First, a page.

I thoroughly enjoyed the CCI conference. I thought it was well done and involved many incredible people from a wide range of disciplines, including law, journalism, creative industries (creative writing and literature, music, and the arts), education, cultural science and the humanities.
The conference structure consisted of a number of plenary sessions to the whole audience, and then a number of concurrent sessions broken down by “streams”. I was in the law stream (legal issues for social networks and creating public value) the entire time and while it was certainly very interesting, I was a little disappointed that I missed some of the sessions on citizen journalism, creative industry development agendas, broadband innovations and the creative economy, and creative capital and workforce futures that were running in the other streams. It would have been nice to mix things up a bit and truly have everyone intermingling.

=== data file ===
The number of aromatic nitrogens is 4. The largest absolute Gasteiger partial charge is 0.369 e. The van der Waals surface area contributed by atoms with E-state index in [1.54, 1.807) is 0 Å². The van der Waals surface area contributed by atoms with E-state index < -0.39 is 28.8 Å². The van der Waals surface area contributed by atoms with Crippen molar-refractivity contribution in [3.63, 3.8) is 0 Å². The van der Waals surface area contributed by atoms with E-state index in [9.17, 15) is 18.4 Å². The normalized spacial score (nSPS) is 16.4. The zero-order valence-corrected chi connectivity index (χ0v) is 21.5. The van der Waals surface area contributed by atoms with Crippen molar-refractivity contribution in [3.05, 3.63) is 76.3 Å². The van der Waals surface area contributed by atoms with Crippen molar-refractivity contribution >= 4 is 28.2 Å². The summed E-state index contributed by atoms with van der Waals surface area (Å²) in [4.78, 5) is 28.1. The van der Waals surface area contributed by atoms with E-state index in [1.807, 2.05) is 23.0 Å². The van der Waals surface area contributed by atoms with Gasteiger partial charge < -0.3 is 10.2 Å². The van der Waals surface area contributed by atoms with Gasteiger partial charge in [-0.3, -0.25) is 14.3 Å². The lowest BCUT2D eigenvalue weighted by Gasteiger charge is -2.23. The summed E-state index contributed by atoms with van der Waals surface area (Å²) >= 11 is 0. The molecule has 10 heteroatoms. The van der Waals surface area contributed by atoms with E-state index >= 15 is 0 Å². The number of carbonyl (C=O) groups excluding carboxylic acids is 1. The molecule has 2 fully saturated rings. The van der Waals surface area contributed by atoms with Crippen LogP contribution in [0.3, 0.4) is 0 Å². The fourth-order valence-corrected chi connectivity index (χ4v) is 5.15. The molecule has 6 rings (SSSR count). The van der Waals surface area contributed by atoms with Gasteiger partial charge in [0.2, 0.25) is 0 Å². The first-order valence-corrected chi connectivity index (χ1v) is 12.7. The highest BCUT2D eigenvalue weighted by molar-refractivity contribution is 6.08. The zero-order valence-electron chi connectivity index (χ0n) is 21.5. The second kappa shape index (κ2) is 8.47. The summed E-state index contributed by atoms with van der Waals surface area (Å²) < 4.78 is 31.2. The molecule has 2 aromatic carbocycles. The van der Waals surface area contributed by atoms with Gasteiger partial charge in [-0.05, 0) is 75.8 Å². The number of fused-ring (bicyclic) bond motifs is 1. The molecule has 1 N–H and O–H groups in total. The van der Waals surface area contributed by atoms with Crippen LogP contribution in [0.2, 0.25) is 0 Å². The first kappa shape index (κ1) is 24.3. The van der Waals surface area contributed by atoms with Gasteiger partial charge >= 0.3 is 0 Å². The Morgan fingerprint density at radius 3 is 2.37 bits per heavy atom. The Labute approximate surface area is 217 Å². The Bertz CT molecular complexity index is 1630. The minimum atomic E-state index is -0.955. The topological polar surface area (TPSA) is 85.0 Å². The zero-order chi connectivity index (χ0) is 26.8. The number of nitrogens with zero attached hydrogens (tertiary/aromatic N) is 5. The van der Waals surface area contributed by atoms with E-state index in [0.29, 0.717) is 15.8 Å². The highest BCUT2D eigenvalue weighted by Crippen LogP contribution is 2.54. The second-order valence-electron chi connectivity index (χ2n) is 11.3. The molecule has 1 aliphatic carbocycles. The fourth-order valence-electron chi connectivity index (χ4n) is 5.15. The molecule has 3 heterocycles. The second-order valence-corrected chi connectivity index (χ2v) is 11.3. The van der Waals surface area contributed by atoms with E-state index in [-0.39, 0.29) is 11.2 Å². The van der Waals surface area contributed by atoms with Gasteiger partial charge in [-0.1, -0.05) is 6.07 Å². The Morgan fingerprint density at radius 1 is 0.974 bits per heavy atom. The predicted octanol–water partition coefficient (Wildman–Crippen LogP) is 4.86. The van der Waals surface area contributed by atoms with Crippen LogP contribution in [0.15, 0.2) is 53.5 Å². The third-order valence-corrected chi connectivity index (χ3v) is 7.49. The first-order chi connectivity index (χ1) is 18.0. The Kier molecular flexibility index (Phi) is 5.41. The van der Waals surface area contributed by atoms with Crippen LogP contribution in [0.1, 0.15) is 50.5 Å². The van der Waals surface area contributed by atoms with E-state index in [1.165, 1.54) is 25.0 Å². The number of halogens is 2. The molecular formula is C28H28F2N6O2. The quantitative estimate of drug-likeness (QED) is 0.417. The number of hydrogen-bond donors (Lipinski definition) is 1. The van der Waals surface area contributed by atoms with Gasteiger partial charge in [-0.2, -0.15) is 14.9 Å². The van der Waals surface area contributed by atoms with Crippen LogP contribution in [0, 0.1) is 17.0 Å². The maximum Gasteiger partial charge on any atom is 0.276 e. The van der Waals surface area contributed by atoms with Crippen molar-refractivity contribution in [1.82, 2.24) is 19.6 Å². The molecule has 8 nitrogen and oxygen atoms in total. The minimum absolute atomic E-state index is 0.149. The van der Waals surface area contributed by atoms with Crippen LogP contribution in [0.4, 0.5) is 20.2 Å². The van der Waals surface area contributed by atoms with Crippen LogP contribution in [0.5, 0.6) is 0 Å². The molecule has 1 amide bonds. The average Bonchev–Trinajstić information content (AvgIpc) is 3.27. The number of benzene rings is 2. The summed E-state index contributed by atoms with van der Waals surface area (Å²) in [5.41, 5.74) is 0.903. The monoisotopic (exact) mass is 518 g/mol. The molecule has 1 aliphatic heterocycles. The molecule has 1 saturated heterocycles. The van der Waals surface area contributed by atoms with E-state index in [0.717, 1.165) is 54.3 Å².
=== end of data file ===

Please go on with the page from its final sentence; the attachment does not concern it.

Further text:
The conference kicked off with a plenary from Baroness Susan Greenfield CBE, a renowned neuroscientist from the UK. The Baroness spoke about the impact of environment over genetic disposition and considered whether children today might hold shorter attention spans because of the influence of digital technologies such as videos and games in their lives – a theory that was somewhat provoking to the largely tech-centric crowd (particularly the educators). However, the talk set a good tone for the rest of the conference – a point made by Henry Jenkins – that all opinions could be voiced here, no matter how controversial. The conference ended with an audience feedback session which further cemented the ideals of openness that had been prevalent throughout the conference.
Overall, an excellent experience.